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Ancient China

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  1. Ancient China November 7, 2011

  2. Introduction • China has been one of the most prosperous ancient civilizations known to man. China was generous enough to share its ideas with the rest of the world. • Through cultural diffusion, China publicized their concepts to the rest of the world.

  3. Introduction • China’s geography greatly contributed to their success as an empire. • Their natural resources and the physical features of their land allowed them to become powerful militaristically and in trade.

  4. Introduction • For thousands of years, China was defined by the rise and fall of dynasties. Each dynasty brought new tenets (believes and principles) about power and authority, science and technology, and culture to the Chinese civilization.

  5. Geography

  6. Geography • In Eastern Asia. Between the East China Sea, Korean Bay, South China Sea, and Yellow Sea. • Tivetan plateau– large, flat land. Other plateaus, as well. • Moutains– Himalayas create natural barriers. • Many rivers (Huang He and Yangtze are the biggest)

  7. Geography • Climate ranges from subtropical to sub actic. • Includes Mount Everest, the world’s largest mountain.

  8. Geography • Natural resources include aluminum, antimony, coal, iron ore, lead, magnetite, manganese, mercury, molybdenum, natural gas, petroleum, tin, tungsten, uranium, vanadium, and zinc.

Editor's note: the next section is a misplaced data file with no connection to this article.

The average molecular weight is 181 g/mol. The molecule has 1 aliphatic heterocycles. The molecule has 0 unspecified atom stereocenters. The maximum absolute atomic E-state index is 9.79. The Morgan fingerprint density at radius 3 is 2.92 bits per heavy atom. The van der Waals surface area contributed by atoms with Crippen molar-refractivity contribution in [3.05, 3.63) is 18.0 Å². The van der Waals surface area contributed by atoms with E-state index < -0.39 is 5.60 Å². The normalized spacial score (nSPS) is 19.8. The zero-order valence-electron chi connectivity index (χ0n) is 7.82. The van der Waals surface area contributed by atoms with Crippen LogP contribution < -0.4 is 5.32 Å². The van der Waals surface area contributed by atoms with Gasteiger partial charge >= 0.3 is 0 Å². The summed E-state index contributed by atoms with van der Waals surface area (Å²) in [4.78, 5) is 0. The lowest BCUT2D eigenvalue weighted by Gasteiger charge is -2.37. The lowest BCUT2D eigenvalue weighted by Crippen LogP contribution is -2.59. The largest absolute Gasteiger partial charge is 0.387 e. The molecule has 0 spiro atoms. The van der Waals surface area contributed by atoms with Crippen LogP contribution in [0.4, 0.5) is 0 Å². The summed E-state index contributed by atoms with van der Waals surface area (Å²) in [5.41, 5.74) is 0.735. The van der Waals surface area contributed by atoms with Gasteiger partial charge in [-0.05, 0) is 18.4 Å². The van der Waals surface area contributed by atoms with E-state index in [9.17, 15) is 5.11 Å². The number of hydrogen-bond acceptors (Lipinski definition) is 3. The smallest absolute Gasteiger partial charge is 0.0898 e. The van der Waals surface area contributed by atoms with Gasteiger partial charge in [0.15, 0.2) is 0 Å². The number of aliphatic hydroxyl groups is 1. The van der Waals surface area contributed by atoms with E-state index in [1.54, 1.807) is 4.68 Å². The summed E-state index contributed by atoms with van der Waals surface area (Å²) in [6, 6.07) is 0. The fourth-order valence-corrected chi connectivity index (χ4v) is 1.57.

9. Shang Dynasty (1600-1100 B.C.) Power and Authority • Line of hereditary kings rule. 31 kings in 17 generations. • Frequent wars with neighboring settlements and nomadic herdsmen. • Walled cities. • Sharp divisions between nobles and peasents.

  10. Shang Dynasty (1600-1100 B.C.) Science and Technology • Development of writing system. • Bronze technology required centralized coordination of large labour force and technically skilled arisans. (More specialization) • Silk cloth weaving. • Horse-drawn war chariots.

  11. Shang Dynasty (1600-1100 B.C.) Culture • Worshipped supreme god, Shang Dim, and many lesser gods. • Kings consulted gods through oracle, bones, animal bones, and tortoise shells.

  12. Zhou Dynasty (1100-256 B.C.) Power and Authority • Overthrew the Shang Dynasty. • Hierarchical political and social system. (Much like Egypt) • Longest dynasty. Divided into two periods: Western and Eastern Zhou. • “The Mandate of Heaven” • Competition for power between rival semi-autonomous states. • New class of civil servants, the Mandarins.

  13. Zhou Dynasty (1100-256 B.C.) Science and Technology • Produce cast iron and create weapons and agricultures tools. • Coin Money • Build roads, canals, and bridges.

  14. Zhou Dynasty (1100-256 B.C.) Culture • Shared language and culture of Shang and extended it through most of China Proper north of Chang Jiang (Yangtze River) • Classical age of philosophy: Confucianism, Taoism, and Legalism. • Confucius developed a system of moral values and responsible behaviour that influenced China for more than 2000 years.

  15. Mandate of Heaven • Zhou rulers claimed that the gods had become angry with the Shang cruelty. • Over time, this justification became a belief that royal authority came from heaven. • A rules with divine approval was know as the “Mandate of Heaven”

  16. Mandate of Heaven • Floods, riots, and other disasters could be signs that spirits were upset with the king’s rule. This might cause the Mandate of Heaven to pass onto another noble family. • Nobles might claim in bad times that they have claimed the Mandate of Heaven, and try to over throw the king.

  17. Dynastic Cycle • The pattern of the rise, fall, and replacement of dynasties is called the Dynastic Cycle by historians. • New dynasties begin with a strong ruler, the dynasty expands and makes contributions to culture and technology. • In later years, rulers may be corrupt and/or inefficient, which weakens the dynasty and can lead to social unrest and rebellion.

  18. Dynastic Cycle • The old dynasty loses the Mandate of Heaven and the new dynasty claims it.